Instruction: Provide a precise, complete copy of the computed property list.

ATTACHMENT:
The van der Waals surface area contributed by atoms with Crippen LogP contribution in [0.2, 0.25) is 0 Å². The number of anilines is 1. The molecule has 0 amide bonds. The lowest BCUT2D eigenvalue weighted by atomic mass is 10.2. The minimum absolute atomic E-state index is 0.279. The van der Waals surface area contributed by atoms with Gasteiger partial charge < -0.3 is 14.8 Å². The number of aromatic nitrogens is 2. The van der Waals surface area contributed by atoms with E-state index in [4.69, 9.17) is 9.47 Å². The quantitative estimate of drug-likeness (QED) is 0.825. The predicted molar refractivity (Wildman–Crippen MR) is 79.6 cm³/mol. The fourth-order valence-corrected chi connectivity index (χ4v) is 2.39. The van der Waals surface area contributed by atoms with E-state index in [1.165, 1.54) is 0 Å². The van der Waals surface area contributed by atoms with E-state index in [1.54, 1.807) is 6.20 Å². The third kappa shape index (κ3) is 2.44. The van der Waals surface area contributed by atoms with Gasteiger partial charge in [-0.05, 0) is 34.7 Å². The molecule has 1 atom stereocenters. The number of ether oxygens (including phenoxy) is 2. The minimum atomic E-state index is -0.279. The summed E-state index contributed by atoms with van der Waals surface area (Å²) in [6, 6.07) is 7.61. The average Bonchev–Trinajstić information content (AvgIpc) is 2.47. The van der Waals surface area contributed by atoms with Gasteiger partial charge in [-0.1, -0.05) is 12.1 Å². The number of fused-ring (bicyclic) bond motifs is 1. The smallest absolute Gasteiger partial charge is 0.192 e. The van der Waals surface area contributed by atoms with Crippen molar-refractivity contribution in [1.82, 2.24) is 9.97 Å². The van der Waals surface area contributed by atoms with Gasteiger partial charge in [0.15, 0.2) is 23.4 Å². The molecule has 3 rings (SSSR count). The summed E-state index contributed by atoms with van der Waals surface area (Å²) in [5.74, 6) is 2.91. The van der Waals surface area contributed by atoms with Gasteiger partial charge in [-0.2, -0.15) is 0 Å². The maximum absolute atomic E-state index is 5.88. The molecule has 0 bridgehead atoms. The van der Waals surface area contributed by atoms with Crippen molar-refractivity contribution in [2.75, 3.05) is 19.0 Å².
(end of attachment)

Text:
The van der Waals surface area contributed by atoms with Crippen LogP contribution in [0.2, 0.25) is 0 Å². The number of anilines is 1. The molecule has 0 amide bonds. The lowest BCUT2D eigenvalue weighted by atomic mass is 10.2. The minimum absolute atomic E-state index is 0.279. The van der Waals surface area contributed by atoms with Gasteiger partial charge < -0.3 is 14.8 Å². The number of aromatic nitrogens is 2. The van der Waals surface area contributed by atoms with E-state index in [4.69, 9.17) is 9.47 Å². The quantitative estimate of drug-likeness (QED) is 0.825. The predicted molar refractivity (Wildman–Crippen MR) is 79.6 cm³/mol. The fourth-order valence-corrected chi connectivity index (χ4v) is 2.39. The van der Waals surface area contributed by atoms with E-state index in [1.165, 1.54) is 0 Å². The van der Waals surface area contributed by atoms with E-state index in [1.54, 1.807) is 6.20 Å². The third kappa shape index (κ3) is 2.44. The van der Waals surface area contributed by atoms with Gasteiger partial charge in [-0.05, 0) is 34.7 Å². The molecule has 1 atom stereocenters. The number of ether oxygens (including phenoxy) is 2. The minimum atomic E-state index is -0.279. The summed E-state index contributed by atoms with van der Waals surface area (Å²) in [6, 6.07) is 7.61. The average Bonchev–Trinajstić information content (AvgIpc) is 2.47. The van der Waals surface area contributed by atoms with Gasteiger partial charge in [-0.1, -0.05) is 12.1 Å². The number of fused-ring (bicyclic) bond motifs is 1. The smallest absolute Gasteiger partial charge is 0.192 e. The van der Waals surface area contributed by atoms with Crippen molar-refractivity contribution in [1.82, 2.24) is 9.97 Å². The van der Waals surface area contributed by atoms with Gasteiger partial charge in [0.15, 0.2) is 23.4 Å². The molecule has 3 rings (SSSR count). The summed E-state index contributed by atoms with van der Waals surface area (Å²) in [5.74, 6) is 2.91. The van der Waals surface area contributed by atoms with Gasteiger partial charge in [-0.2, -0.15) is 0 Å². The maximum absolute atomic E-state index is 5.88. The molecule has 0 bridgehead atoms. The van der Waals surface area contributed by atoms with Crippen molar-refractivity contribution in [2.75, 3.05) is 19.0 Å².